How did Tim Tams get their name. Who invented the Chiko Roll? My book A Timeline of Australian Food: from mutton to MasterChef chronicles 150 years of Australian food, from the first Australian cookbook in the 1860s to MasterChef in 2010. Sadly, it’s now out of print. Your library may have it on the shelf.
The custom of enclosing a savoury (or sometimes sweet) filling in bread is probably as old as bread itself. But the modern sandwich has come a long way from a limp filling between two slices of white bread.
Since man first picked up a piece of flint to cut into an animal carcass, people have been devising various implements to replace fingers in the messy art of eating. Cutlery evolved to include a host of specialised knives, forks and spoons rarely used today.
Back in 1929, did Brisbane’s Italians really put dessicated coconut on their risotto? And were the smart set already using chopsticks in Chinese restaurants. A look at multicultural dining in Brisbane on the eve of the Great Depression.
Whipping up a curry was not a sign of multiculturalism in the 1950s. Indeed, curry had been part of the British cookery tradition since the 18th century, when Brits posted to the colonial outpost of India embraced spicy local dishes.
If you’ve followed an old link to this site you may be a little surprised (or even disappointed) with what you’ve found here. This site does have some posts about food history, but my food timeline now has its own address. There’s a link in this post.
Toothpicks have a long history. Bronze toothpicks have been found in prehistoric graves, while examples made of wood or precious metals were common in ancient Greece and Rome. In the 1930s, cocktail teasers – the ubiquitous cubes of cheese speared on a stick with a cocktail onion – made their first appearance.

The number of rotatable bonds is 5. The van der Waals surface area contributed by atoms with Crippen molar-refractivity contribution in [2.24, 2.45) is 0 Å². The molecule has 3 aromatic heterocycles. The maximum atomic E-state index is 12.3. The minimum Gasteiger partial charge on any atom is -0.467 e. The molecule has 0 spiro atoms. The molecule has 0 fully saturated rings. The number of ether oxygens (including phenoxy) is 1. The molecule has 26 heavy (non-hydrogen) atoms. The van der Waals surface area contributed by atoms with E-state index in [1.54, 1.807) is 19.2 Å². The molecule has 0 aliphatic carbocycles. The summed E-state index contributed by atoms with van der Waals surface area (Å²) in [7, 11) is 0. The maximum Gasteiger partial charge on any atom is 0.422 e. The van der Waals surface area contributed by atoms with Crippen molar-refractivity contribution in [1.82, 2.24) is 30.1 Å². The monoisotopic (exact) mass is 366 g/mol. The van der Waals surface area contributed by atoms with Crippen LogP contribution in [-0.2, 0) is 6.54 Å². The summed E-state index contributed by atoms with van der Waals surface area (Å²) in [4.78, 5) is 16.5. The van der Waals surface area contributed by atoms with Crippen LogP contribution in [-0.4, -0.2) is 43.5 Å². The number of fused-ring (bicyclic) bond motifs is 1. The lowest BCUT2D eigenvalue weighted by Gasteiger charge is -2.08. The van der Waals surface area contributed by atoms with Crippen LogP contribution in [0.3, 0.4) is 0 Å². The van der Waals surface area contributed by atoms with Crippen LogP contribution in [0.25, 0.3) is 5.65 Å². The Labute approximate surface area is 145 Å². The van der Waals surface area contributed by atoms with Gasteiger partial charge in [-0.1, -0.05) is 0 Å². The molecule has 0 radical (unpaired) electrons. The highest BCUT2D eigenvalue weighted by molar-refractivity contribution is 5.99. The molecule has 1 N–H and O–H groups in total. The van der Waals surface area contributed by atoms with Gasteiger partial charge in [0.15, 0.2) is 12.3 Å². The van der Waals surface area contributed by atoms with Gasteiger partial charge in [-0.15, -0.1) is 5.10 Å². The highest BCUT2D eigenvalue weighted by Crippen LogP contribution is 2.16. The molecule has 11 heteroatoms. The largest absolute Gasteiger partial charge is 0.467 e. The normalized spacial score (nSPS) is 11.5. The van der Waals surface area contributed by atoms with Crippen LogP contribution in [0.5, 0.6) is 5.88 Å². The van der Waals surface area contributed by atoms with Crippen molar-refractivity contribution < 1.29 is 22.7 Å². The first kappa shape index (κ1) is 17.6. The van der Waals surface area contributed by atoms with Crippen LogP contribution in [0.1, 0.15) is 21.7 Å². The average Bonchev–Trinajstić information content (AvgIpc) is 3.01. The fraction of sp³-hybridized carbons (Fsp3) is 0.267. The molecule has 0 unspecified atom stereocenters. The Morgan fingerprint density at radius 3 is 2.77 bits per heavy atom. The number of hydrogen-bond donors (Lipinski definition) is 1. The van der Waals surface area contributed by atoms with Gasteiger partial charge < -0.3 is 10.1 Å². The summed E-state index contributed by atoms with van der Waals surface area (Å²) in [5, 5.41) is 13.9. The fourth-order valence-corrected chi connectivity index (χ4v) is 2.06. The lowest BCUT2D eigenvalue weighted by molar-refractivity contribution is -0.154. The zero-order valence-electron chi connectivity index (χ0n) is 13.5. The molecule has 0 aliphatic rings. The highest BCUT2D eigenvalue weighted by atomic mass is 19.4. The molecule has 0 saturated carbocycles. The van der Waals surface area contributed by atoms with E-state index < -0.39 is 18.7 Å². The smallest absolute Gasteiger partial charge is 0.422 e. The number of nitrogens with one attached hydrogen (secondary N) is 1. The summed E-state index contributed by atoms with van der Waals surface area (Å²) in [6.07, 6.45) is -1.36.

This is the story of a family business that began with one small shop, opened by a Scottish baker in Adelaide’s rough and ready colonial days. I wrote the company history for Balfours in 2018 but the full text was never published. There’s a link to it at the end of this post.
Camp Pie probably isn’t uniquely Australian. At least in its tinned version it is recorded in Britain long before being manufactured here. But for many years it was one of our local specialties. These days it’s almost impossible to find in Australia.
“I’m grossly offended by the insinuation I have some personal agenda in interfering with your personal life,” So began the letter I found concealed within a book from our apartment building’s book exchange. I had to know more.
Messrs. Elliott and Lindsay acquired the Excelsior Brewery in Hay in 1873, renaming it the Red Lion Brewery. Elliott went on to open several breweries under the Red Lion name, but came to an unfortunate end on Cup Day in 1895.